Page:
The injury to his shooting hand that New York Knicks center
Patrick Ewing sustained while breaking a fall at Milwaukee on
Dec. 20--a dislocation of the right lunate bone, one of eight
small bones in the wrist--rarely occurs on the basketball court.
However, it happens often enough among the general populace, in
football and in falls or automobile accidents, that doctors can
construct a pretty grim prognosis for the patient with average
care and motivation: a rehabilitation period of at least six
months and a permanent 20% to 30% loss in range of motion. But
last Thursday, only 4 1/2 months after injuring himself, Ewing
was back on the court, defying normal medical estimates and
averaging 15.3 points in three games of the Knicks' Eastern
Conference semifinal series with the Indiana Pacers, which the
Pacers led 3-1 after a victory on Sunday.
Had Ewing's recovery been similar to a normal patient's, it
would have meant the end of his season and perhaps his career.
"Because it was Patrick's shooting hand, our biggest worry from
the start was whether he'd regain full motion," says Knicks team
doctor Norman Scott. "A lot of lay people might not need full
motion; they might function at 75 percent motion. He couldn't."
Fortunately, Ewing had three things working for him that the
average Joe doesn't: high motivation (his bread and butter,
after all, lies in the full flick of his wrist), an absence of
other work obligations, and a team of medical professionals
devoted to his recovery. Within eight hours of his tumble in
Milwaukee, Ewing had already undergone a 1 1/2-hour operation in
New York by hand surgeons Charles Melone and Susan Craig Scott
(Norman's wife). Their quick relocation of the lunate and repair
of the surrounding ligaments, which had been torn, spared Ewing
tissue swelling and nerve damage.
A few days after the surgery Ewing started an aggressive
conditioning regimen with Knicks strength coach Greg Brittenham
to keep himself generally in shape. Once his above-the-elbow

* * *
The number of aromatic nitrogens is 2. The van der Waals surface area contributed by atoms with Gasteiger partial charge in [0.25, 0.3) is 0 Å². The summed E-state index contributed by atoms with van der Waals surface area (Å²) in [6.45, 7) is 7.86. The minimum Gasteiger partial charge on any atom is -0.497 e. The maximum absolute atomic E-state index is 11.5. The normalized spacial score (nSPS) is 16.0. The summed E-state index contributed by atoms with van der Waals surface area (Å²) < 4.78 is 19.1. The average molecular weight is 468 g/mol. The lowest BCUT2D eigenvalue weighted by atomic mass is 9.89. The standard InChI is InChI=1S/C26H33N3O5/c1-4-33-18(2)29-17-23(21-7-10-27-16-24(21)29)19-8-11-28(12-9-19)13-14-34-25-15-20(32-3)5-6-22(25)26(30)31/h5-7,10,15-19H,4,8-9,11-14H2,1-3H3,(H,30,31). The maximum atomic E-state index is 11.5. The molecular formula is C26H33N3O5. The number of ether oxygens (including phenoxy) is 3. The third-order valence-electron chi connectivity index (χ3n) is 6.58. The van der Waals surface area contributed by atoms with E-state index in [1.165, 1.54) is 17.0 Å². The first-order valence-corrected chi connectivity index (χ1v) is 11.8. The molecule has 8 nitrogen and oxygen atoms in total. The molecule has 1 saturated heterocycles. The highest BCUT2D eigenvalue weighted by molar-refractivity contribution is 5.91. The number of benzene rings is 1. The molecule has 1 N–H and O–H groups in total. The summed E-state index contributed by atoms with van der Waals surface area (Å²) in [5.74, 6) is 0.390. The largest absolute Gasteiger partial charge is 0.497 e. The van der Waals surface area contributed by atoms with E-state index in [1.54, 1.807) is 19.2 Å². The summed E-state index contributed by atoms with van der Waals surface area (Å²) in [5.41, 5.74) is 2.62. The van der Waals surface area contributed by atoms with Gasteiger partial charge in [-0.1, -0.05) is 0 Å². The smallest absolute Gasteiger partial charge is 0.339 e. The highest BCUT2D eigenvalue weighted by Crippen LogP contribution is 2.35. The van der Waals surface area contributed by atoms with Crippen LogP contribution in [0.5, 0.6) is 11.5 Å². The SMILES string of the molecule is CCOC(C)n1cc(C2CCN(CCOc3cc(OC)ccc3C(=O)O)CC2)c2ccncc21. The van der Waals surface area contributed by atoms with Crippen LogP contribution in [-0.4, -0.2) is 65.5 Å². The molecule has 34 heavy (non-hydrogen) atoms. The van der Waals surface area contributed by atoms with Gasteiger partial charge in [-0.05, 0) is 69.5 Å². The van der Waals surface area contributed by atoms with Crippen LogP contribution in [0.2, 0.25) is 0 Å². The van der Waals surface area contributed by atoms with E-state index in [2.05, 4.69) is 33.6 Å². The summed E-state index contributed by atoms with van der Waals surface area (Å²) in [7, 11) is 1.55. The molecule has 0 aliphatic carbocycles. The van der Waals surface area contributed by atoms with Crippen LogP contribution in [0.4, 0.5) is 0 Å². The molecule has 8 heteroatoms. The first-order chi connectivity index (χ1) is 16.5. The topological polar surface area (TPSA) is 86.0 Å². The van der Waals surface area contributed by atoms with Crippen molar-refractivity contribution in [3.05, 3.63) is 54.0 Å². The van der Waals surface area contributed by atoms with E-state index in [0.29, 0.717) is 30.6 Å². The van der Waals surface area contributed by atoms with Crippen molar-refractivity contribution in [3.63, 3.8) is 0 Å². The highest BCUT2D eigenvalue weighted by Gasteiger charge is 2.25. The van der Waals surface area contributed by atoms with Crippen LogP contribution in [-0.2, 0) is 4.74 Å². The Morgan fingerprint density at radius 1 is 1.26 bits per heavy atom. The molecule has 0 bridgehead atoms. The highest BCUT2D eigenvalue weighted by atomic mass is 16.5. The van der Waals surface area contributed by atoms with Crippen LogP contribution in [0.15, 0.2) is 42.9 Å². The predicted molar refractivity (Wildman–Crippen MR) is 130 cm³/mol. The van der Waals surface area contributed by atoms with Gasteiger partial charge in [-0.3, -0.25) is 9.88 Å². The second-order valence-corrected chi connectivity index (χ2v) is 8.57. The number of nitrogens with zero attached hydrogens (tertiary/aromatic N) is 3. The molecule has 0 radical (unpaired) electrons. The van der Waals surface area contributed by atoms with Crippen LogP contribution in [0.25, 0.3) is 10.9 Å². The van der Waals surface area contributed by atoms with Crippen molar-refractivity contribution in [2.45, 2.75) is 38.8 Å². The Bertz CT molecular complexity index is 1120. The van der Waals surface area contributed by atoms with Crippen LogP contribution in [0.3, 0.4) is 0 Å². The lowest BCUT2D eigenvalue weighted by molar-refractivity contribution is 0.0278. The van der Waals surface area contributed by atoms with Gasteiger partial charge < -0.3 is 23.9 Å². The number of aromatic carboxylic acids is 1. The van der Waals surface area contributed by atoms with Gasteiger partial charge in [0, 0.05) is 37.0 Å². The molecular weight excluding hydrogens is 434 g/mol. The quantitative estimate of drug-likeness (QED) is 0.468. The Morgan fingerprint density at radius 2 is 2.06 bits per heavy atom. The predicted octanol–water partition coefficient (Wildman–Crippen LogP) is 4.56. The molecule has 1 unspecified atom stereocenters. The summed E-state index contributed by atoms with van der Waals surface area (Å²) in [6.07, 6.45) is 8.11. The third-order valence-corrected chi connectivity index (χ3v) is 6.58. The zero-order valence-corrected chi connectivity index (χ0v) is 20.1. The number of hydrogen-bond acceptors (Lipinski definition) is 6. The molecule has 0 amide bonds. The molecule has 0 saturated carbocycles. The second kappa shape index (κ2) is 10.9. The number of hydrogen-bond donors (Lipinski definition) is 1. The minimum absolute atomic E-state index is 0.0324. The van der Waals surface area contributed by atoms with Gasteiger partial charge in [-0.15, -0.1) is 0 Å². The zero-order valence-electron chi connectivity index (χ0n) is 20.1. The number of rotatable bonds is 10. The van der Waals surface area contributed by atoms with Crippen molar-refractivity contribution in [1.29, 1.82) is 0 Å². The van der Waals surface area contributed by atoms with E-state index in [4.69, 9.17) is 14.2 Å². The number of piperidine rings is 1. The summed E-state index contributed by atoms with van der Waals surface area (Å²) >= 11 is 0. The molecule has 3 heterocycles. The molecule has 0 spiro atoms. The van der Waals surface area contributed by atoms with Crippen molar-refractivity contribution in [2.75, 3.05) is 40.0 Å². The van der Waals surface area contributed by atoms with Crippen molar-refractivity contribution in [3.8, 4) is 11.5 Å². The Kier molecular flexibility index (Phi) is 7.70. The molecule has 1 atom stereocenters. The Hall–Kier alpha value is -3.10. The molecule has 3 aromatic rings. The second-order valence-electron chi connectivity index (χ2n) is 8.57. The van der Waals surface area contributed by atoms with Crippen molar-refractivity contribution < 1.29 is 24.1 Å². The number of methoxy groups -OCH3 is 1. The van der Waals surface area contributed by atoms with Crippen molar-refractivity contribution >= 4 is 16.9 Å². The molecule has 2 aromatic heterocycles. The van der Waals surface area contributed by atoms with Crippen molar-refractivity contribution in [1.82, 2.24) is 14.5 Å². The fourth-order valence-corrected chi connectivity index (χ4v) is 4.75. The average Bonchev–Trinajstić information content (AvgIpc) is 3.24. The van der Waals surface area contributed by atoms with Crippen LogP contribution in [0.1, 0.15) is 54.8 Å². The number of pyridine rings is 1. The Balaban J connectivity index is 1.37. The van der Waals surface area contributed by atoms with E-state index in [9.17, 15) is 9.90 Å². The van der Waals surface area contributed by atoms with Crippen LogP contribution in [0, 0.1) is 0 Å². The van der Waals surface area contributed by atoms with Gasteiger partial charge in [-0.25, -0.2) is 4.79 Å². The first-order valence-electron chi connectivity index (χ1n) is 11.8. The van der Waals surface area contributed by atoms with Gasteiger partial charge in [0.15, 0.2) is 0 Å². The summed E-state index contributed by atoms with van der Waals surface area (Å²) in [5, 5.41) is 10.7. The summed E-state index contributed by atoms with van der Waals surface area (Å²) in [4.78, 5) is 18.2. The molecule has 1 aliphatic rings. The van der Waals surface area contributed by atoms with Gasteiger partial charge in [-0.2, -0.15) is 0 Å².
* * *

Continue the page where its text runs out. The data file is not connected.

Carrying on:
cast came off on Feb. 15 (it was replaced by a light plastic
wrist splint), Ewing added modified upper-body workouts and
range-of-motion exercises for his wrist with team trainer Mike
Saunders and New York-based physical therapist Karen Lockhart.
"That was four hours a day, easy, just at the [Knicks' practice]
facility," says Brittenham. "Even on the plane and bus, Patrick
was always working on his grip strength or range of motion. He
always had Silly Putty in his pocket. So he really probably
spent eight to 10 hours a day on his rehab. He gave 100 percent
from Day One. There was no question in his mind that he could
No obstacle fazed Ewing. While traveling with the Knicks during
the early phases of rehab, he and Brittenham would seek out a
gym or health club while the rest of New York's players were at
a shootaround. It couldn't be just any gym. "We always had to
find a place that had a ladder we could set up next to the stair
machine so Patrick could keep his arm elevated while he worked
out," says Brittenham. "That wasn't always easy, but we never
missed a workout."
Once the wrist cast came off and Ewing could start running the
floor, Brittenham concentrated on working Ewing's left side,
throwing passes to his left hand, forcing him to dribble and
shoot layups with it. "It's called cross-transfer training,"
says Brittenham. "The idea is that if you train the left side of
the body, there might be a transfer to the right side. I saw
some real benefits in Patrick not being able to use that right
Fragile though Ewing's right hand was, Norman Scott knew it had
a future when Ewing's wrist registered a 65% range of motion a
mere month after the cast came off. "As soon as we saw that, it
allayed a lot of our apprehension," says Scott. "It was our
first glimmering that he might force us into making a decision
about playing him this year."
Ewing's return to action with almost full range of motion and
strength last week "was a real testament to Patrick's motivation
and medical team," says Pacers team doctor Sandford Kunkel. "It
gives hope to future athletes faced with this injury."
But what hope does the guy who approximates Ewing's injury by,
say, falling from a scaffolding have for regaining full range of
motion when faced with a need for highly specialized surgery,
time-consuming rehab and, perhaps most daunting of all, the
draconian tightfistedness of the typical modern health-care
organization? "You had better be a hell of a motivated person,"
says Norman Scott, "because you're going to have to take charge
of your own treatment. Doctors will be handcuffed in what they
can prescribe. The injury is substantial enough, but when you
have to fight the system as well.... I'd venture that most
people would say, 'The hell with it.'"